Oregon has spent approximately $75,000 to create software that runs on the five iPads they received as donations from Apple. The system uses an iPad and a portable printer that allows the voter to make their selection on the screen and then verify their choices on a printed ballot.
The system is intended to bring equality to disabled voters. The ability to touch their selection on a screen, or attach additional accessibility devices via Bluetooth, brings independence and privacy to disabled voters who would otherwise need to depend on another person to fill out their ballot. The simplicity and the mobility of the iPads also allows state election officials to easily travel to locations that typically house voters that are unable to vote on their own, such as nursing homes and community centers.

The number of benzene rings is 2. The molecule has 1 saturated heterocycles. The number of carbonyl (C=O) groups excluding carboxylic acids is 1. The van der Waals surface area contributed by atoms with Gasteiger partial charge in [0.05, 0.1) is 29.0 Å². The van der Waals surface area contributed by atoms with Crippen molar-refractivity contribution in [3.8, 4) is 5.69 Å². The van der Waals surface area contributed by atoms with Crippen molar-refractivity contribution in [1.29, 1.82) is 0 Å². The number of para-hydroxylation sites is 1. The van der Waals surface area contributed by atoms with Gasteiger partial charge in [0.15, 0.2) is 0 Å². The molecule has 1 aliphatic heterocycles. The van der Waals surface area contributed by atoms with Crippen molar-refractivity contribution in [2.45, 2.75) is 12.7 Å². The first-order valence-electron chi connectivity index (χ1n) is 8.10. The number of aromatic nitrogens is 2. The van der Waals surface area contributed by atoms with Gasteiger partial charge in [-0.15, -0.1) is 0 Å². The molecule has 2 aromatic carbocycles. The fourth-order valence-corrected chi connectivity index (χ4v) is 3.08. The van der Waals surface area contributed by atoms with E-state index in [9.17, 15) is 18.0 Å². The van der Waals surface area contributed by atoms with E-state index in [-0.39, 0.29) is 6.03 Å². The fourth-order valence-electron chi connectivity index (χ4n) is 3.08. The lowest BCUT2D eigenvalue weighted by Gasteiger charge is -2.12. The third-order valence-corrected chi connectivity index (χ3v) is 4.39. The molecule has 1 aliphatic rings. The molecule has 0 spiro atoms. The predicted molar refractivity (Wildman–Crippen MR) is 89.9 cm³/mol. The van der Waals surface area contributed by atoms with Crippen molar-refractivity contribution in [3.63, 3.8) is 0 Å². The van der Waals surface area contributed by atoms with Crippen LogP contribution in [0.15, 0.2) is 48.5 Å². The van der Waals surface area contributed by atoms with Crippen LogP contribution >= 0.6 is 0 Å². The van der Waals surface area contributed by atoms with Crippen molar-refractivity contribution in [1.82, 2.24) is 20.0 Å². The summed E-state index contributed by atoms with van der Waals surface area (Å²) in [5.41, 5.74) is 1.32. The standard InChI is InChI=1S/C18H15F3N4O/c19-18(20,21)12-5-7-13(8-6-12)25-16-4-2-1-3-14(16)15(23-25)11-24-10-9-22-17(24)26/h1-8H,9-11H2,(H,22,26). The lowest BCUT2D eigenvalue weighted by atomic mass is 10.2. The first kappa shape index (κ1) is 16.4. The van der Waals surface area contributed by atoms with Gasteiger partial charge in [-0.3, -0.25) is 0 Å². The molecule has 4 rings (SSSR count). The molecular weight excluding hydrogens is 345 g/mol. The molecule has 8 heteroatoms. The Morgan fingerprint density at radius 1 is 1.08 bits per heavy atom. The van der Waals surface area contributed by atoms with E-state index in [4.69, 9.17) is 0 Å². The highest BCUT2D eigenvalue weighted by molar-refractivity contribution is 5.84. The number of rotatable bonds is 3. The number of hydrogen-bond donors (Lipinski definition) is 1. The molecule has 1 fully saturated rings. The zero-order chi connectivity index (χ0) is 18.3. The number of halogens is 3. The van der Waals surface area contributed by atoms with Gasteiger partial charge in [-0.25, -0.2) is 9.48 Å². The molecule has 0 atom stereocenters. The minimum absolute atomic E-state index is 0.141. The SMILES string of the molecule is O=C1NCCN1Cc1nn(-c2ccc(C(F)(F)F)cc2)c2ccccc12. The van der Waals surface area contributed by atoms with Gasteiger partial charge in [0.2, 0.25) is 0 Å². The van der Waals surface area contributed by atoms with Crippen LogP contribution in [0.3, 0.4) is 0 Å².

As far as cost, Oregon officials are confident that this solution will actually save the state money. In the last two years, Oregon has spent more than $325,000 on accessible voting tools and maintenance. In order to roll out this program statewide, Oregon would need 2 iPads for each of its 36 counties. The state elections director, Steve Trout, doesn’t have an estimate on additional software costs, but says they can use printers that they already own and purchase iPads for $500 each, keeping hardware costs down around $36,000.
After today, state officials are already planning on using the system again for the special general election in January. If these pilots are successful, they are expected to go ahead with a statewide rollout.
source: Associated Press via All Things D